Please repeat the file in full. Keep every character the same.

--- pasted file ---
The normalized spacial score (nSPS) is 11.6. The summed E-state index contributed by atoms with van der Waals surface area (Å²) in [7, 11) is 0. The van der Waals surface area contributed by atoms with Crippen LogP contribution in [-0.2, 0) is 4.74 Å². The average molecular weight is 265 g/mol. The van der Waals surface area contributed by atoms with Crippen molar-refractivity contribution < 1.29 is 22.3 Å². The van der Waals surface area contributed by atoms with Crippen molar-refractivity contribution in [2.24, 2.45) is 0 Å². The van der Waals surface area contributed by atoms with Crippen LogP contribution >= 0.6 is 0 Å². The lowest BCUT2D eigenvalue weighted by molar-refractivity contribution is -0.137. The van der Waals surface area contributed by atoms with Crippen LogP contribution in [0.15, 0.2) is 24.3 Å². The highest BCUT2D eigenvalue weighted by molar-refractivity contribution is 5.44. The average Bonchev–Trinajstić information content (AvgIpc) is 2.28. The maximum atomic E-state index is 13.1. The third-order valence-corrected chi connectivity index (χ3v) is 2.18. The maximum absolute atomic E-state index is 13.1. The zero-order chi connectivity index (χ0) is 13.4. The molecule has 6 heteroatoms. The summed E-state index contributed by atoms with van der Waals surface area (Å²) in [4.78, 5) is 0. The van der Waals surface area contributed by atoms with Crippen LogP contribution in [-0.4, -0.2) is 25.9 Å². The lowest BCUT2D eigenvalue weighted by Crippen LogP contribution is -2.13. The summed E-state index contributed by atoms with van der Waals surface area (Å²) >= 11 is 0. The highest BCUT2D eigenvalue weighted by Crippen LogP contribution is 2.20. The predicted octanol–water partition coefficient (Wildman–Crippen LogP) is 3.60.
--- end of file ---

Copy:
The normalized spacial score (nSPS) is 11.6. The summed E-state index contributed by atoms with van der Waals surface area (Å²) in [7, 11) is 0. The van der Waals surface area contributed by atoms with Crippen LogP contribution in [-0.2, 0) is 4.74 Å². The average molecular weight is 265 g/mol. The van der Waals surface area contributed by atoms with Crippen molar-refractivity contribution < 1.29 is 22.3 Å². The van der Waals surface area contributed by atoms with Crippen molar-refractivity contribution in [2.24, 2.45) is 0 Å². The van der Waals surface area contributed by atoms with Crippen LogP contribution >= 0.6 is 0 Å². The lowest BCUT2D eigenvalue weighted by molar-refractivity contribution is -0.137. The van der Waals surface area contributed by atoms with Crippen LogP contribution in [0.15, 0.2) is 24.3 Å². The highest BCUT2D eigenvalue weighted by molar-refractivity contribution is 5.44. The average Bonchev–Trinajstić information content (AvgIpc) is 2.28. The maximum atomic E-state index is 13.1. The third-order valence-corrected chi connectivity index (χ3v) is 2.18. The maximum absolute atomic E-state index is 13.1. The zero-order chi connectivity index (χ0) is 13.4. The molecule has 6 heteroatoms. The summed E-state index contributed by atoms with van der Waals surface area (Å²) in [4.78, 5) is 0. The van der Waals surface area contributed by atoms with Crippen LogP contribution in [-0.4, -0.2) is 25.9 Å². The lowest BCUT2D eigenvalue weighted by Crippen LogP contribution is -2.13. The summed E-state index contributed by atoms with van der Waals surface area (Å²) >= 11 is 0. The highest BCUT2D eigenvalue weighted by Crippen LogP contribution is 2.20. The predicted octanol–water partition coefficient (Wildman–Crippen LogP) is 3.60.